Actually the only reason your "swirling cream"
experiment works is because you have walls on the coffee cup, and
the gravity from earth pulls the liquid downward, acting in
conjunction with the walls, creating a downward spiral. If you did
the same thing in space, the liquid would simply disperse in every
direction. Space is a "net". The larger the mass set on that net,
the more "pull" it has. Emptiness doesn't attract, mass does (See:
Black Hole) A well put theory, but wrong in this reality.
Thank you for your comment.
Four other examples of non-contained vortexes without walls were
given, a drain vortex, a river vortex, a hurricane and a tornado.
These were offered to demonstrate that a vortex does not need
containment to function and although the method of propagation is in
still not clear, spiral galaxies create a very compelling vortex
shapes in space.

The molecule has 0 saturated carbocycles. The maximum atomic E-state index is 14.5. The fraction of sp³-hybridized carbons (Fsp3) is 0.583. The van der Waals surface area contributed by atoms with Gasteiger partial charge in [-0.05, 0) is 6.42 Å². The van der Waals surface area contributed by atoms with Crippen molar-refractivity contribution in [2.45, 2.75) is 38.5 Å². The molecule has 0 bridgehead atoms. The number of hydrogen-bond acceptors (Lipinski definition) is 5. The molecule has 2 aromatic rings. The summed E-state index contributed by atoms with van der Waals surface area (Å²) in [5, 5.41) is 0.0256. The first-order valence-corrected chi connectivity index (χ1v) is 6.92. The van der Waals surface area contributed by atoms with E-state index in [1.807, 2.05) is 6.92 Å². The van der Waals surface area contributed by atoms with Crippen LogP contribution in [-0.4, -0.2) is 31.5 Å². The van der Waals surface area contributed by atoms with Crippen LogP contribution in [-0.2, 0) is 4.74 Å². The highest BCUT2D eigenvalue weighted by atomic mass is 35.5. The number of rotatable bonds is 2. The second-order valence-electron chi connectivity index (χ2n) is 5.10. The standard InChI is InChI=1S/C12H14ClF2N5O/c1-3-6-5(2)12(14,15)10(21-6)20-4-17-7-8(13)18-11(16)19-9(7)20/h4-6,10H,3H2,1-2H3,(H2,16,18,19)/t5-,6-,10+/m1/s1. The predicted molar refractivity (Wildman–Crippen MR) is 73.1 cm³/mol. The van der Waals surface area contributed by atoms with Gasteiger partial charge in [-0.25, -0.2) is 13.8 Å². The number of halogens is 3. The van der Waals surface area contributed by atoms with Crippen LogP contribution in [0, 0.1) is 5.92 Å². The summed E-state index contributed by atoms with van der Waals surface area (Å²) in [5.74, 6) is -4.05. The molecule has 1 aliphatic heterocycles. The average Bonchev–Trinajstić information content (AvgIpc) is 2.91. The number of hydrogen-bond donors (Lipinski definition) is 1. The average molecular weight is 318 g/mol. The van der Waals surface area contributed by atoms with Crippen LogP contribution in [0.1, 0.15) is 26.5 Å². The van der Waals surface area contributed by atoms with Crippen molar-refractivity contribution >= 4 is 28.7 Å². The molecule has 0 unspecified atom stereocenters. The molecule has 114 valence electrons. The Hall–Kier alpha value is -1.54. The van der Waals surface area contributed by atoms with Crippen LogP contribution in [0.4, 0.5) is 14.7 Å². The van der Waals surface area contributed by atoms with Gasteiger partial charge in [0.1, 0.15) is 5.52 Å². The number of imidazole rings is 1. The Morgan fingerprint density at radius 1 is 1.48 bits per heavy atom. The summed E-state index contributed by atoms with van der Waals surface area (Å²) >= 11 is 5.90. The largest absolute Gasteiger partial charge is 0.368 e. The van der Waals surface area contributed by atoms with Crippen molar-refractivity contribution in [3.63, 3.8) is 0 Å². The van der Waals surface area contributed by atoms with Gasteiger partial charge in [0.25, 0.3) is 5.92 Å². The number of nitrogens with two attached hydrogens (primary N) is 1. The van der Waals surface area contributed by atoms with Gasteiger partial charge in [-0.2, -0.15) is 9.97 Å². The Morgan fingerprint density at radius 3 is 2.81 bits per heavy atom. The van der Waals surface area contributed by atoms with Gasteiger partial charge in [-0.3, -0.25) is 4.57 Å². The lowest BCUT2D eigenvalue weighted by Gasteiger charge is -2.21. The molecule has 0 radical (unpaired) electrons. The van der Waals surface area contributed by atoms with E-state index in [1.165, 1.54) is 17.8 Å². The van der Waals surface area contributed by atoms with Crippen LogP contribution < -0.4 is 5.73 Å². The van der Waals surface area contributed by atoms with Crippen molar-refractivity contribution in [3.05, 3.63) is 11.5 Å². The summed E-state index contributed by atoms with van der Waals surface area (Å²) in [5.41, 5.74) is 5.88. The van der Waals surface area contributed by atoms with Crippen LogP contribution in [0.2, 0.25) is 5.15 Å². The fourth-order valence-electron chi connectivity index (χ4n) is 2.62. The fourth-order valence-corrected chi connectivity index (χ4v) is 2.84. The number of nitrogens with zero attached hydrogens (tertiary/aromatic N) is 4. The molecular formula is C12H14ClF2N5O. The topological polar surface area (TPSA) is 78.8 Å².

Performing the vortex experiment in space would not work for the
reasons you stated. In the partial vacuum of space, the low pressure
center would not be a low pressure center any more and the mass
However, this is a matter of scale and pressure. Make the central
pressure lower than the partial vacuum of space and you are back in
business.. Please review "Thought model", about half way through the
I have no dispute with your claim that space is a "net" or a fabric.
However, it is the larger the gravity - not necessarily mass - on
that net, that creates the pull.
I did assert early in the video that it was an outrageous suggestion
that an absolute vacuum can induce gravity, but from the
observations you have raised, I see no rational reason to change